This may help to explain the tension between modernist formalism and the ideological and aesthetic thrust in Jamaican art of that time which is strongly evident in Cadien’s work. He is often regarded as a transitional figure between the post-Independence generation, with artists such as Karl Parboosingh, Osmond Watson and Kofi Kayiga as obvious influences, and the restless new generation of expressionist painters that emerged in the 1980s, which included Milton George, Omari Ra, Khalfani Ra, and Stanford Watson. He, however, held his position in this lineage and the National Gallery’s Chief Curator David Boxer aptly described him as “a highly charged classicist or a ‘cool’ expressionist”. While his work made references to the culture and ethos of Rastafari, the social issues facing Jamaica, and had autobiographical overtones, there was indeed always a tempering focus on form.

Cadien was a sculptor by training. While he occasionally returned to that medium, he was primarily known as a painter although many of his compositions had a strong sculptural quality, in terms of their compositional discipline and the heft and bulk of the forms depicted. Some of his works were fully abstract but in most, the human figure is present, often in the form of nudes and erotica, although his characteristic restraint was also evident in his treatment of that subject. Texture and colour were important in his work, and an essential part of what had become by the mid-1980s a very recognizable style. His painting on canvas compositions were sometimes a bit rigid and became increasingly repetitive towards the end of his life. In his work on paper, where his emphasis on process was more pronounced, there was more thematic and formal diversity, a more subtle use of colour and texture, and a more fluid and relaxed interplay between composition, line, and form. It is there that we see his artistic imagination being given free rein and where, no doubt, the future of his work was being charted.

Cadien’s life was taken just months before reached 40. His murder, to my knowledge, was never resolved. His funeral attracted a large and diverse gathering of the Jamaican art world, a moving moment of solidarity and community that he would surely have appreciated. Cadien was strongly committed to the idea of an artistic community: it was, for instance, Cadien and his friend Stanley Barnes, who also died early, who first gave exposure to the work of the self-taught William “Woody” Joseph and organized his first exhibition at the Paisley Gallery that they briefly ran in Stony Hill.. Woody was soon recognized as a major figure in the Intuitive art canon.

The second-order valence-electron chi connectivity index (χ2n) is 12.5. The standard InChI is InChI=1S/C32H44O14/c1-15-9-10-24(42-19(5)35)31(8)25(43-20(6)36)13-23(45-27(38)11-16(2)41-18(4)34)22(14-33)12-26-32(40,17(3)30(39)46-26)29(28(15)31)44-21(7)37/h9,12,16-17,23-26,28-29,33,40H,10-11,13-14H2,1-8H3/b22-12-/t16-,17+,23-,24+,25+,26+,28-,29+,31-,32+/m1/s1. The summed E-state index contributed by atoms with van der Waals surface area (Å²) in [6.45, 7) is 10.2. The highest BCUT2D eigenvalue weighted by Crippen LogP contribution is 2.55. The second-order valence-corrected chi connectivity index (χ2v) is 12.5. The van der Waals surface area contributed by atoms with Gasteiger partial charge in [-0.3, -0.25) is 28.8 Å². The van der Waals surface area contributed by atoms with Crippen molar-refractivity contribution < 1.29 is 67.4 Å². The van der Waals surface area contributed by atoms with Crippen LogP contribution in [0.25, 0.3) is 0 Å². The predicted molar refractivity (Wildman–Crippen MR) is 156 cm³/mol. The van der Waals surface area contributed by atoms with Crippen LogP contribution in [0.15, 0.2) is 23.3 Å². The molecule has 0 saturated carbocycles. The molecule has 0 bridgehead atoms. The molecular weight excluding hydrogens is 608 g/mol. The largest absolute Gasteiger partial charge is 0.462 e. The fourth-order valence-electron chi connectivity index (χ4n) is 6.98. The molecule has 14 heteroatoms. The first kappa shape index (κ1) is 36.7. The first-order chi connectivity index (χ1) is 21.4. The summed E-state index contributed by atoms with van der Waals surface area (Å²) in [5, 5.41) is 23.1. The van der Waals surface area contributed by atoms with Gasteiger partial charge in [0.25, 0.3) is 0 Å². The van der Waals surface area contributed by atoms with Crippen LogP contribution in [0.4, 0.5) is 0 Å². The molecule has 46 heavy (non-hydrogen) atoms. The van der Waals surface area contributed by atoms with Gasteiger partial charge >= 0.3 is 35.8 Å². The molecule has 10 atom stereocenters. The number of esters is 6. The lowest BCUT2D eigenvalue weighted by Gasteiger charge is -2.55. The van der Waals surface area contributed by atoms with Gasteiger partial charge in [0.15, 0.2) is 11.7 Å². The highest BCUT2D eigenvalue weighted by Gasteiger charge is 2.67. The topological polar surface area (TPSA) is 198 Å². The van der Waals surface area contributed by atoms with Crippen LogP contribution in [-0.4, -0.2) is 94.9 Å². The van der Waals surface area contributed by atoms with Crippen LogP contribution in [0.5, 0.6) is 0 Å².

Had Cadien lived longer, there is no doubt that he would have contributed significantly to the course of Jamaican art. While his work continues to be cherished by those who know it, it has been rather quiet around Cadien in the nearly three decades since he passed, in terms of exhibitions and publications. He is not as well-known today, locally and internationally, as he ought to be. It is time for more recognition to be given to his unique, pivotal place in Jamaican art history.

Dr Veerle Poupeye is an art historian specialized in art from the Caribbean. She lectures at the Edna Manley College of the Visual and Performing Arts in Kingston, Jamaica, and works as an independent curator, writer, researcher, and cultural consultant. Her personal blog can be found at